Home Office criticised over handling of Sri Lankan scientist’s asylum claim

·3-min read

A scientist conducting groundbreaking research into renewable energy is facing deportation with his family to Sri Lanka, where he experienced torture, after receiving contradictory information about his case from the Home Office.

Dr Nadarajah Muhunthan, 47, his wife Sharmila, 42, and their three children, aged 13, nine and five, came to the UK in 2018 after Muhunthan, who is working on thin-film photovoltaic devices used to generate solar energy, was given a prestigious Commonwealth Rutherford fellowship. The award allowed him to come to the UK for two years to research and develop the technology. His wife obtained a job caring for elderly people in a nursing home.

The family are Tamils, a group that has experienced persecution in Sri Lanka.

In November 2019, Muhunthan returned to his home country for a short visit to see his sick mother. While there he was arrested and persecuted by the Sri Lankan government. He managed to escape and returned to the UK, where he claimed asylum on the basis of what he had experienced on his visit to Sri Lanka. After his scholarship expired in February 2020, neither he nor his wife were permitted to continue working.

A Home Office case worker sent an email on 20 September this year, saying the family’s asylum claim was “under active consideration”, and another email on 11 October saying the asylum claim had been refused on 23 August – 28 days before the family were told their case was still under consideration.

The family had been renting accommodation in Bristol and all the children were settled at school there. The couple’s eldest daughter, Gihaniya, received outstanding school reports with a 100% attendance rate and was particularly praised for her achievements in science. She hopes to study to be a doctor when she is older.

The Home Office moved the family from their rented accommodation in Bristol to a London hotel last month, uprooting all three children from school.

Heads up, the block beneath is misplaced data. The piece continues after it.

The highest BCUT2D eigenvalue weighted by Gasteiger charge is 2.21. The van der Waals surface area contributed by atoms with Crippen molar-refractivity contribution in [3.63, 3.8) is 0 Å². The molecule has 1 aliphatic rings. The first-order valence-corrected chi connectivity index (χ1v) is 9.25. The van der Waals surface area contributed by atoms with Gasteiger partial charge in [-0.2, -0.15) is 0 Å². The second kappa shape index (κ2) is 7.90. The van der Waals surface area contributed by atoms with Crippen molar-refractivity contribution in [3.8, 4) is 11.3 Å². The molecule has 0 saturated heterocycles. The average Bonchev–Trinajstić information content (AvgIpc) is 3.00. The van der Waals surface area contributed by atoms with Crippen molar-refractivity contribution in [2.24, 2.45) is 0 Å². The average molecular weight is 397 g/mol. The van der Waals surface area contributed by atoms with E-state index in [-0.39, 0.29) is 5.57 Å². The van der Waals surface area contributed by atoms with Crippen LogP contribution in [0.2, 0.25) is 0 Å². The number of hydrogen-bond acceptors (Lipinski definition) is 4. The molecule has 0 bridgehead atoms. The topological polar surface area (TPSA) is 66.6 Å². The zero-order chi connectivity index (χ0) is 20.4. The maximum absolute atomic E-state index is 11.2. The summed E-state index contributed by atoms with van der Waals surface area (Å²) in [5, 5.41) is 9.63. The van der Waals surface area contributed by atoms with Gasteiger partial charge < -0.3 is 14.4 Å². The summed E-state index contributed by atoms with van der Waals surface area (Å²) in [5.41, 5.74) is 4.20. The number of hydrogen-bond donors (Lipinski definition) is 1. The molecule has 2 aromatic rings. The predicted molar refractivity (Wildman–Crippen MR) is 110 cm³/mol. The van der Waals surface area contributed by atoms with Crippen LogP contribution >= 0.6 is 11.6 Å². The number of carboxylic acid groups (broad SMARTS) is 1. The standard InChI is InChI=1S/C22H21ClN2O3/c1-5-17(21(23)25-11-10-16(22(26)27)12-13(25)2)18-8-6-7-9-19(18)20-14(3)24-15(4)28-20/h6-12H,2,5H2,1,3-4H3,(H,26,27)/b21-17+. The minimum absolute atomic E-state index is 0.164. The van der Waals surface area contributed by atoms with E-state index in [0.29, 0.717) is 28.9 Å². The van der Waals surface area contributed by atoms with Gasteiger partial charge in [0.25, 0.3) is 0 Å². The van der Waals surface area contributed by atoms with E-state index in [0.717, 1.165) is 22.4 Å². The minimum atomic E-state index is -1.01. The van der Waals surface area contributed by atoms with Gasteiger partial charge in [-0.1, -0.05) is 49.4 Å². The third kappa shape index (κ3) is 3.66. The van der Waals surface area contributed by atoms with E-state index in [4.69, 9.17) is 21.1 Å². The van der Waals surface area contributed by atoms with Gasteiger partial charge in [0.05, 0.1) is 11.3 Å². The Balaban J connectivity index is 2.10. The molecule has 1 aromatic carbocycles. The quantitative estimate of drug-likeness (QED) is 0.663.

The two younger children now have school places but Gihaniya does not and is confined to the hotel.

“It is so boring here. It is like a prison,” she told the Guardian. “I just want to go to school. Sometimes I put on my school uniform and just go and stand in the street.”

When Muhunthan’s scholarship visa first expired, the manager of the nursing home begged the Home Office to allow Sharmila to continue working. “We are in dire need of trained healthcare staff and we urge you to consider Mrs Sharmila Muhunthan’s right to work for us as a matter of urgency,” her manager wrote. The request was refused.

A year after lodging his asylum claim, Muhunthan was given permission by the Home Office to work because his area of expertise was listed as a shortage occupation. However, although he applied for university research jobs, the fact that he did not have UK residency deterred prospective employers.

Both John Penrose, the family’s Conservative MP in Weston-super-Mare, where they previously lived, and their lawyer, who has issued a legal challenge against the Home Office about its handling of the case, criticised the department’s treatment of the family.

In a letter to the home secretary, Priti Patel, on 1 October, Penrose wrote: “This looks like a wholly avoidable situation which has been caused by UK visas and immigration working too slowly.”

The family’s lawyer, Naga Kandiah of MTC solicitors, said: “There is growing concern over the state of human rights in Sri Lanka, with the UN high commissioner, Michelle Bachelet, noting that ‘surveillance, intimidation and judicial harassment of human rights defenders, journalists and families of the disappeared has not only continued, but has broadened to a wider spectrum of students, academics, medical professionals and religious leaders critical of government policies’.”

A Home Office spokesperson said: “All asylum and human rights claims will be carefully considered on their individual merits in accordance with our international obligations.”

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